American Eyewitnesses to the Nazi Rise to Power
Simon & Schuster, Hardcover, 9781439191002, 385pp.
Publication Date: March 13, 2012
Some of the Americans in Hitler's Germany were merely casual observers, others deliberately blind, a few were Nazi apologists. But most began slowly to understand what was unfolding, even when they found it difficult to grasp the breadth of the catastrophe.
Among the journalists, William Shirer understood what was happening. Edgar Mowrer, Dorothy Thompson, and Sigrid Schultz, reporters, were alarmed. Consul General George Messersmith distinguished. Truman Smith, the first American official to meet Hitler, was an astute political observer. Historian William Dodd, who FDR tapped as ambassador in Berlin, left disillusioned; his daughter Martha scandalized the embassy with her procession of lovers, Nazis she took up with; she ended as a Soviet spy.
On the scene were George Kennan, the architect of containment; Richard Helms, who rose to the top of the CIA. The writers Sinclair Lewis and Thomas Wolfe, famed aviator Charles Lindbergh, and the great athlete Jesse Owens came through Germany; so did a younger generation of journalists--Richard Hottelet, Hans V. Kaltenborn, Howard K. Smith, and Ed Murrow.
These Americans helped their reluctant countrymen begin to understand Nazi Germany as it ruthlessly eliminated political opponents, instilled hatred of Jews and anyone deemed a member of an inferior race, and readied its military and its people for a war for global domination. They helped prepare Americans for the years of struggle ahead.
“Andrew Nagorski has written an entertaining chronicle…‘Hitlerland’ brings back to life some early delusions about Hitler’s rise that now seem unthinkable. Any reader trying to puzzle out today’s world will be unsettled by the reminder of how easy it is to get things wrong.” --The Economist
“riveting….this is a book that is full of things I never knew, and I found all of them interesting. It should be on everybody’s ‘must read’ list who is interested in history.”--The Daily Beast, Michael Korda
"Hitlerland is a bit of guilty pleasure... fascinating."-Washington Post
"Compulsively readable and deeply researched"-The Weekly Standard
"A compelling work for World War II history buffs or anyone who wants to understand how such devastating evil emerged while the world seemingly watched"– Library Journal
"An engrossing study of the times made more fascinating and incredible in retrospect...contextually rich...[a] well marshaled study."– Kirkus
“Andrew Nagorski, a deft storyteller, has plumbed the dispatches, diaries, letters, and interviews of American journalists, diplomats and others who were present in Berlin to write a fascinating account of a fateful era.”
“Andrew Nagorski once again turns his perceptive, seasoned foreign correspondent's eye to a dramatic historical subject. This eye-opening account of the Americans in 1920s and 1930s Berlin offers a totally new perspective on a subject we thought we already knew. “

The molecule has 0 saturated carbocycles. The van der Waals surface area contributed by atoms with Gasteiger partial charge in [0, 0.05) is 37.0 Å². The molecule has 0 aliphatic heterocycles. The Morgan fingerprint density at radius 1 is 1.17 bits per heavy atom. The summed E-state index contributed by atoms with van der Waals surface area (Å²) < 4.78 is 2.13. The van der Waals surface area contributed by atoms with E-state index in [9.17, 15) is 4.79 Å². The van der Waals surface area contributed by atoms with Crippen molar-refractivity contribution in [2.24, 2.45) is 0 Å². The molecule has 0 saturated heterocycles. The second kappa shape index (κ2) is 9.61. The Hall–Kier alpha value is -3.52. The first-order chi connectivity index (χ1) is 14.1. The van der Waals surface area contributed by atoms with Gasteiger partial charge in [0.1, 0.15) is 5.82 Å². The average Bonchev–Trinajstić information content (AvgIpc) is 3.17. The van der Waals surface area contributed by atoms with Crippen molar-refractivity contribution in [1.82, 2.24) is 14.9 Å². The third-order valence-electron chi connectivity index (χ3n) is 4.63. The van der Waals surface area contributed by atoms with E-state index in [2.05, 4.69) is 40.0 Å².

-Anne Applebaum, author of Gulag: A History
"Andrew Nagorski’s Hitlerland is a fresh, compelling portrait of Nazi Germany, as seen through the eyes of a fascinating array of Americans who lived and worked there during Hitler’s rise to power. The extraordinary saga of Putzi Hanfstaengl, a Harvard graduate who became Hitler’s court jester, is just one of the many page-turning stories that makes Hitlerland a book not to be missed."
-Lynne Olson, author of Citizens of London
“The rise of Hitler and the Nazi state, one of the most consequential and profound narratives in all of world politics, receives compelling new treatment in Andrew Nagorski’s outstanding Hitlerland. By illuminating the disparate experiences of the era’s preeminent American diplomats, journalists, intellectuals and others, Nagorski has created an engrossing, harrowing and vividly drawn mosaic of eyewitness accounts to one of history’s most phenomenal catastrophes.”
-Gordon M. Goldstein, author of Lessons In Disaster: McGeorge Bundy and the Path to War in Vietnam
“At times deliciously gossipy, at times thoroughly chilling, Hitlerland offers countless novel insights into Germany’s evolution from struggling democracy in the 1920s to totalitarian dictatorship in the 1930s. The intimate portraits from Hitler down add an almost tangible sense of the foibles, ambitions, insecurities and perversities of the relatively small top Nazi elite whose actions plunged our world into a catastrophe from which we are yet fully to recover. The Americans themselves come alive as a group of intense, enterprising journalists and diplomats faced with the greatest challenge of their lives.”
-Misha Glenny, author of The Balkans 1804-1999
Daily Beast and Newsweek editor Tina Brown selects two articles about the nature of journalism in the digital age and a book collecting the writing of expatriate Americans, including reporters living in Berlin in the 1930s. More at NPR.org
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